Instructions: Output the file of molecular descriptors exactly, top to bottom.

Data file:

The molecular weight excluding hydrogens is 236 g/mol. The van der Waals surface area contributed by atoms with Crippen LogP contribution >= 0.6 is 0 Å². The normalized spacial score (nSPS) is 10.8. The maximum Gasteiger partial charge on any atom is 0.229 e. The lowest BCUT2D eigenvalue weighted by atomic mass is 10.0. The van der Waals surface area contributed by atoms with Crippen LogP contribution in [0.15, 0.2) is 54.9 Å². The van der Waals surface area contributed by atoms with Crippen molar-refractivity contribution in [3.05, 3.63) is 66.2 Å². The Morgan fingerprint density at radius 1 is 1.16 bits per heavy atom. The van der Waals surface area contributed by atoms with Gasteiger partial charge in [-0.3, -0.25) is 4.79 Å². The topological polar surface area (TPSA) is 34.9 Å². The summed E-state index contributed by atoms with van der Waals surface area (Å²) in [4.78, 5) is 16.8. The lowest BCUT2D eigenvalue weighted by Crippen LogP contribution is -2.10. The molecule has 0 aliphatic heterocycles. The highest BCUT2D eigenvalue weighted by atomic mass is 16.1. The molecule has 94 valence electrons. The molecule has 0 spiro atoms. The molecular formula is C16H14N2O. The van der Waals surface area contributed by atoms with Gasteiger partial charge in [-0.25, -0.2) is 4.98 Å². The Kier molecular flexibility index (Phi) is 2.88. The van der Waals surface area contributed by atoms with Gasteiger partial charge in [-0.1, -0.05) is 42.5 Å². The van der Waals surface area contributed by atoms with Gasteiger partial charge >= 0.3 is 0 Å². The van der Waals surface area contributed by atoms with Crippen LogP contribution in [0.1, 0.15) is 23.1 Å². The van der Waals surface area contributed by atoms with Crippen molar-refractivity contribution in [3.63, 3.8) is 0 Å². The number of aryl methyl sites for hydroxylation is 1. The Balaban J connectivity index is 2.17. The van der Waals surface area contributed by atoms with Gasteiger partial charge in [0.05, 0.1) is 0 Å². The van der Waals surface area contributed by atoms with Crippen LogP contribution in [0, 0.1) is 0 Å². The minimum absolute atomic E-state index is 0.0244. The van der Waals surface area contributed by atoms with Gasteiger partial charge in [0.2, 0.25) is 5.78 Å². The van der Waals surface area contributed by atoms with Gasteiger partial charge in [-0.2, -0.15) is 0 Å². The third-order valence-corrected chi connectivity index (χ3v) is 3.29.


The molecular weight excluding hydrogens is 236 g/mol. The van der Waals surface area contributed by atoms with Crippen LogP contribution >= 0.6 is 0 Å². The normalized spacial score (nSPS) is 10.8. The maximum Gasteiger partial charge on any atom is 0.229 e. The lowest BCUT2D eigenvalue weighted by atomic mass is 10.0. The van der Waals surface area contributed by atoms with Crippen LogP contribution in [0.15, 0.2) is 54.9 Å². The van der Waals surface area contributed by atoms with Crippen molar-refractivity contribution in [3.05, 3.63) is 66.2 Å². The Morgan fingerprint density at radius 1 is 1.16 bits per heavy atom. The van der Waals surface area contributed by atoms with Gasteiger partial charge in [-0.3, -0.25) is 4.79 Å². The topological polar surface area (TPSA) is 34.9 Å². The summed E-state index contributed by atoms with van der Waals surface area (Å²) in [4.78, 5) is 16.8. The lowest BCUT2D eigenvalue weighted by Crippen LogP contribution is -2.10. The molecule has 0 aliphatic heterocycles. The highest BCUT2D eigenvalue weighted by atomic mass is 16.1. The molecule has 94 valence electrons. The molecule has 0 spiro atoms. The molecular formula is C16H14N2O. The van der Waals surface area contributed by atoms with Gasteiger partial charge in [-0.25, -0.2) is 4.98 Å². The Kier molecular flexibility index (Phi) is 2.88. The van der Waals surface area contributed by atoms with Gasteiger partial charge in [-0.1, -0.05) is 42.5 Å². The van der Waals surface area contributed by atoms with Gasteiger partial charge >= 0.3 is 0 Å². The van der Waals surface area contributed by atoms with Crippen LogP contribution in [0.1, 0.15) is 23.1 Å². The van der Waals surface area contributed by atoms with Crippen molar-refractivity contribution in [3.63, 3.8) is 0 Å². The number of aryl methyl sites for hydroxylation is 1. The Balaban J connectivity index is 2.17. The van der Waals surface area contributed by atoms with Gasteiger partial charge in [0.05, 0.1) is 0 Å². The van der Waals surface area contributed by atoms with Crippen LogP contribution in [0, 0.1) is 0 Å². The minimum absolute atomic E-state index is 0.0244. The van der Waals surface area contributed by atoms with Gasteiger partial charge in [0.2, 0.25) is 5.78 Å². The van der Waals surface area contributed by atoms with Gasteiger partial charge in [-0.2, -0.15) is 0 Å². The third-order valence-corrected chi connectivity index (χ3v) is 3.29.